Archive | art RSS feed for this section

“I was just thinking: Frankenstein!”

10 Feb

Last week I attended a wonderful talk/ book discussion, “Reading like a Writer: Frankenstein,” which conjured Mary Shelley et al telling spooky stories around a fireplace on a rainy night in Geneva, Switzerland, in 1816. It must be the most famous party in literary history. (Conveniently, during our discussion, it was raining heavily, and we met at a haunted Victorian mansion.)

I just watched the latest episode of Doctor Who, at the end of which the Doctor said, “I was just thinking: Frankenstein!” My first thought: “Are they going to Geneva in 1816?!” After the credits, there was a brief preview, and it indeed looks like the Doctor and her friends are going to visit Lord Byron’s villa in Geneva on the night that Mary Shelley first started writing Frankenstein! If I had a TARDIS, that would be high on my list of times/places to visit.

Also, next month I’m going to see Manuel Cinema’s mixed media production of Frankenstein; it involves puppets and video and whatnot. It’s going to be amazing.

Maybe this year I’ll read some more books by and about Mary Wollstonecraft Shelley and her mother, Mary Wollstonecraft. I’m feeling so inclined….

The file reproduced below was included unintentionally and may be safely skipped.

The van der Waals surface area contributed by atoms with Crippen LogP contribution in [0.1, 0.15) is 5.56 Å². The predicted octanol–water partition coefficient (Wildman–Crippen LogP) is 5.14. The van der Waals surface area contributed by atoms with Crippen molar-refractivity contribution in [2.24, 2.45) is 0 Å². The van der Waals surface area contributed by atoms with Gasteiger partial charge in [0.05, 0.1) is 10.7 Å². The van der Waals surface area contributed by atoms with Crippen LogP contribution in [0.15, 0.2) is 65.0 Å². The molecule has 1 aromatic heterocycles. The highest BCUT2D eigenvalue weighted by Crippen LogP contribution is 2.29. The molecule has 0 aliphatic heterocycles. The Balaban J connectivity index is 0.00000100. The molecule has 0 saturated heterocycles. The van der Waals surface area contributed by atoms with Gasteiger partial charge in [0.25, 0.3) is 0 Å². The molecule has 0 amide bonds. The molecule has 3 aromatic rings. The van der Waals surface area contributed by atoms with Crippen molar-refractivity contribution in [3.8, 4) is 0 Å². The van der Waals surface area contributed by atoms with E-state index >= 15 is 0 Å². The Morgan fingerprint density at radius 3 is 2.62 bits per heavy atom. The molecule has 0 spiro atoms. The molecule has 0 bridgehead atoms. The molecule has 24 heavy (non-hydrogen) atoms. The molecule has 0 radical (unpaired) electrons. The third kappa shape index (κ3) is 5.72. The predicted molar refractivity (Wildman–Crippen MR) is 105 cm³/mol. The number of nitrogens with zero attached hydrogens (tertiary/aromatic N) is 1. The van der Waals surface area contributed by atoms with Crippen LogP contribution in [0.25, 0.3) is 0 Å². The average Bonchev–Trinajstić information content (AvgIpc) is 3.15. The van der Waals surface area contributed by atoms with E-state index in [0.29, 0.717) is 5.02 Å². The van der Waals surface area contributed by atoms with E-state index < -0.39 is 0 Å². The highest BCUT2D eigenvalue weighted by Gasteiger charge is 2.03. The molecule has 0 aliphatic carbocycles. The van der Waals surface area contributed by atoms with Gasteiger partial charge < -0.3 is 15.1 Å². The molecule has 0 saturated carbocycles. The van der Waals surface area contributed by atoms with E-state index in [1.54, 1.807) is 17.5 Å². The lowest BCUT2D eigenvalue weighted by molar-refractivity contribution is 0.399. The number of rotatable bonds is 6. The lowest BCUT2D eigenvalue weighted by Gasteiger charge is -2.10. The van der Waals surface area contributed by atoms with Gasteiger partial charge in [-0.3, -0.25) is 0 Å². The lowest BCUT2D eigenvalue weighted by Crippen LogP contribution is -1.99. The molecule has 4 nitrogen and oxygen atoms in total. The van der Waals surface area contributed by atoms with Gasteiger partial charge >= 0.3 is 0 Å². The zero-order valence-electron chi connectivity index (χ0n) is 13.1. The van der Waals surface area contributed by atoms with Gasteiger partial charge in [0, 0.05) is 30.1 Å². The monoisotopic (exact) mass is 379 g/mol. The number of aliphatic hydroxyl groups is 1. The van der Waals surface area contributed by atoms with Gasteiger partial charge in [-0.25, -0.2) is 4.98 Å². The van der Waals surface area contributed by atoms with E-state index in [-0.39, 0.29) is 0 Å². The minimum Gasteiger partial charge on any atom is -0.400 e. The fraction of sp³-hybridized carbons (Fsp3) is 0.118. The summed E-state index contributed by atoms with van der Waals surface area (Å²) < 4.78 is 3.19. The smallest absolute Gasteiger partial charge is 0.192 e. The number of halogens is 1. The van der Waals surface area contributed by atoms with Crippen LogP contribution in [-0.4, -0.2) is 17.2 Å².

A Vivid Dream at the Beginning of the Year

3 Jan

I had a dream in which I was inside a large art studio in a seemingly deserted school, maybe high school.

The room was long and had large tables in the center, low door-less cupboards on the sides, and lots of paint-stained wood–I think mainly wooden boards used for placing pieces of paper and drawing on. I was the only one there.

Soon at least two young women entered the room–or I had left the studio and met them in a hallway before leading them into the studio. Yes, that’s it.

They were worried. A crisis was going on, maybe a zombie apocalypse or school shooting or something like that. We were possibly the only people in the building, though I sensed someone else was inside it, somewhere.

I went with them back into the studio, and on our left, near the door, was a cabinet surface coming from the side wall. I noticed a cluster of sculptures–cartoonish musicians and one green, frog-like blob creature, and I said, “Oh, how cute!” And reached toward them but didn’t touch them. At least one person agreed aloud.

We kept walking and went through a doorway into a side room on our left, a bit part those little sculptures.